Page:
– Evolve into Regional Empires

• Early Egyptian Civilization (Nile)

• Indian (Indus) River Valley

• Chinese (Yellow) River Valley

Agricultural (Neolithic) Revolution

• Sedentary (live in one place)

• Use animals for labor (Domestication)

– Secondary benefits (Meat, Dairy, Leather, Fuel)

• Food Surplus

• Trade

• Money, Currency, Monetized Systems

• Weights and Measures

• Numbers

• Symbols

• Writing Systems

Negatives of Agricultural Revolution


• Malnutrition (monocrops)

• Starvation (drought, disease)

• Disease (parasites, animals, crowding)

• Surplus/Class Divisions

• Social Stratification

• Hunter/Gather lose land and territory

• Increased Birth Rates (female mortality)

• Decrease in leisure time

• Elite become better off, the majority worse

• Starvation, Epidemics, Warfare, & Tyranny

What is a “Civilization?”

• Economic surpluses

• Division of labor (social classes)

• Social/Political hierarchy

• Transition from family/tribal ties to state

• Large scale political units: city-states/empires

• Inter-regional trade

• Some scholars argue for a writing system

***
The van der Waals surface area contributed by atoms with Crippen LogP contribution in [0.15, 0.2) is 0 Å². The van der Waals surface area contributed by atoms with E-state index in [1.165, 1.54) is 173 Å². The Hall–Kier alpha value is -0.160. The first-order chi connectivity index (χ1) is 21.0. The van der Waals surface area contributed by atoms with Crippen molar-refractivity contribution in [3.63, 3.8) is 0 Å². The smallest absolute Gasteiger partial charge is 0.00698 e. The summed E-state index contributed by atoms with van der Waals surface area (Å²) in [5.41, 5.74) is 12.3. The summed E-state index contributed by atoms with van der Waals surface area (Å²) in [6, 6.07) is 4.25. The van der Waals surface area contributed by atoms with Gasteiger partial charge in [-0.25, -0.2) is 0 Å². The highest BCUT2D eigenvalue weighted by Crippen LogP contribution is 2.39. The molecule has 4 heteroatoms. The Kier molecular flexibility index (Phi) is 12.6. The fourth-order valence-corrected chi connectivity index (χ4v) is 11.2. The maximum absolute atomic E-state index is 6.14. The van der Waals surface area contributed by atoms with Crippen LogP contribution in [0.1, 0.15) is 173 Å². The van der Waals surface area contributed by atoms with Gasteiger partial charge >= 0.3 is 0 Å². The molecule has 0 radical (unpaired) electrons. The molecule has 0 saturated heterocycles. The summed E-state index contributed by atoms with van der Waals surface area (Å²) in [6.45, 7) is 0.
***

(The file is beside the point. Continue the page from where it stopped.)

• Some scholars for a monetary system

• “Civilization” does not mean “better”

The Evolution of Writing Systems

• Physical Symbol

• Pictograph (hieroglyphics)

• Ideograph (combining pictographs)

• Writing System

• Evolution from physical symbols to abstract characters to alphabets



Sumerian Cuneiform (the first true known writing system)

Evolution of Cuneiform

(from physical symbol to abstract)

Heritage of Early Civilizations

• Revolutionary concept of writing

– Changes the way we “think”

• Inventions

– Wheel, paper, animal husbandry

• Calendars and conceptions of time

• Agriculture and Agricultural Techniques

• Large-scale social organization (cities)

• Numeric systems and Mathematical concepts

• Religious systems (mono and polytheistic)

Writing System to Legal Systems

• Mesopotamia

• First codified legal code

• Social mores

• Code of Hammurabi

• Far from the notion of judicial equality

• Warped sense of guilt/innocence